12 Radiological examination of bone healing after open-wedge tibial osteotomy
The general principles of fracture consolidation apply equally to the healing process of osteotomies. Osteotomies can be regarded as iatrogenic and targeted fractures, which are placed under optimal conditions and circumstances in order to reduce and stabilize the resultant bone fragments in the corrected position. The type of the deformity and its localization, the exact amount of correction, and the direction of correction must be considered when planning an osteotomy. Stabilization is performed according to the principles of internal fracture fixation.
Both adequate stability and good vascularity of the bone and soft tissues are premise for good bone healing and, consequently, for the good long-term results of open-wedge valgization osteotomy of the proximal tibia.
In addition to clinical aspects, radiological parameters and histological examination provide data to quantify bone healing. Regarding bone healing after open-wedge tibial osteotomy, the question often arises as to whether the interposition of solid material or osteoconductive/osteoinductive substances into the osteotomy gap is beneficial. The author has performed over 500 open-wedge osteotomies with the TomoFix implant without filling the osteotomy gap.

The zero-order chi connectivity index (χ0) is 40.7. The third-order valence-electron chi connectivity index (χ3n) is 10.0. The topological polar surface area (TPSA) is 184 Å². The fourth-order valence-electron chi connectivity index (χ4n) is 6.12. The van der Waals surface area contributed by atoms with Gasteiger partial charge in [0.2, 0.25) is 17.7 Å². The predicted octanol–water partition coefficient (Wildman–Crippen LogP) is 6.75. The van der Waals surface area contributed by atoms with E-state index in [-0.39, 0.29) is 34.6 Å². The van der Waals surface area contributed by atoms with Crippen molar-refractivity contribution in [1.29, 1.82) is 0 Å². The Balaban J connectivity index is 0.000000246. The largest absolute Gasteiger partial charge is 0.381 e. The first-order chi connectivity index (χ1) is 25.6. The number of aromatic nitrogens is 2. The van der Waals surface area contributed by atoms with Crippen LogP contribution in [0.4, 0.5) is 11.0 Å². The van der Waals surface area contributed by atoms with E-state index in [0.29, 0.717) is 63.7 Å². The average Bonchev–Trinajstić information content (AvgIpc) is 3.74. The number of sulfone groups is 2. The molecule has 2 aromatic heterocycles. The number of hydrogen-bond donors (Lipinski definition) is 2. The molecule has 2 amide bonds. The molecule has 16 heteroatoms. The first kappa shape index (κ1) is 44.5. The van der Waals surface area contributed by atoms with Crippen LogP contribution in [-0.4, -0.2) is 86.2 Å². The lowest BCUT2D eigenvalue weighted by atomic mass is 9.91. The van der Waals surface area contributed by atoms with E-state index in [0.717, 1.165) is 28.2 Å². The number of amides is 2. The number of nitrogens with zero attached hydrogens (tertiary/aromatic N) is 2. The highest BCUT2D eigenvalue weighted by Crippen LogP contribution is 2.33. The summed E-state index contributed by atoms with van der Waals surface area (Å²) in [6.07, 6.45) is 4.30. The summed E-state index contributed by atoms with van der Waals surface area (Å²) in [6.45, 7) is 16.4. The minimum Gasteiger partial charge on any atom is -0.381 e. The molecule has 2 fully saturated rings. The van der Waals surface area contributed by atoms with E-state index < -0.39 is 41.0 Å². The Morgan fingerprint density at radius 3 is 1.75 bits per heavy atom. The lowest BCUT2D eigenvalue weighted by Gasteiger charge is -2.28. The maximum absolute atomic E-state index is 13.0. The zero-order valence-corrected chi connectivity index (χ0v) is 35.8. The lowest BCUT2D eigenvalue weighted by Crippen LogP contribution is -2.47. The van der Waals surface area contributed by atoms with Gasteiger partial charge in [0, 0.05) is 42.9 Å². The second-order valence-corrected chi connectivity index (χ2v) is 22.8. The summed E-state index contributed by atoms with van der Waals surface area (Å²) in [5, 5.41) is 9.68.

The pattern of consolidation after bone injury depends on the size of the defect and biomechanical stability of the internal fixation. There is a basic differentiation between primary bone healing (contact healing) and secondary bone healing (gap healing). Primary bone bridging under stable conditions is possible to a threshold of 0.5 mm .
In primary healing (contact healing) every osteon passes through a regeneration cycle divided into three phases: activation, resorption, and formation (ARF sequence) [2, 3]. A basic cellular unit consisting of osteoclasts, an axial blood vessel, and osteoblasts performs the remodeling sequence. The osteoclasts extend the resorption canal in an axial direction, whereas the osteoblasts are responsible for centripetal apposition of new bone lamellae that gradually narrow the resorption canal concentrically until the definitive dimension of the Haversian canal is reached. The apposition rate is about 1 μm per day. The lamellar osteoid matrix mineralizes after about 8–10 days. This process of restructuring is referred to as remodeling of the Haversian system .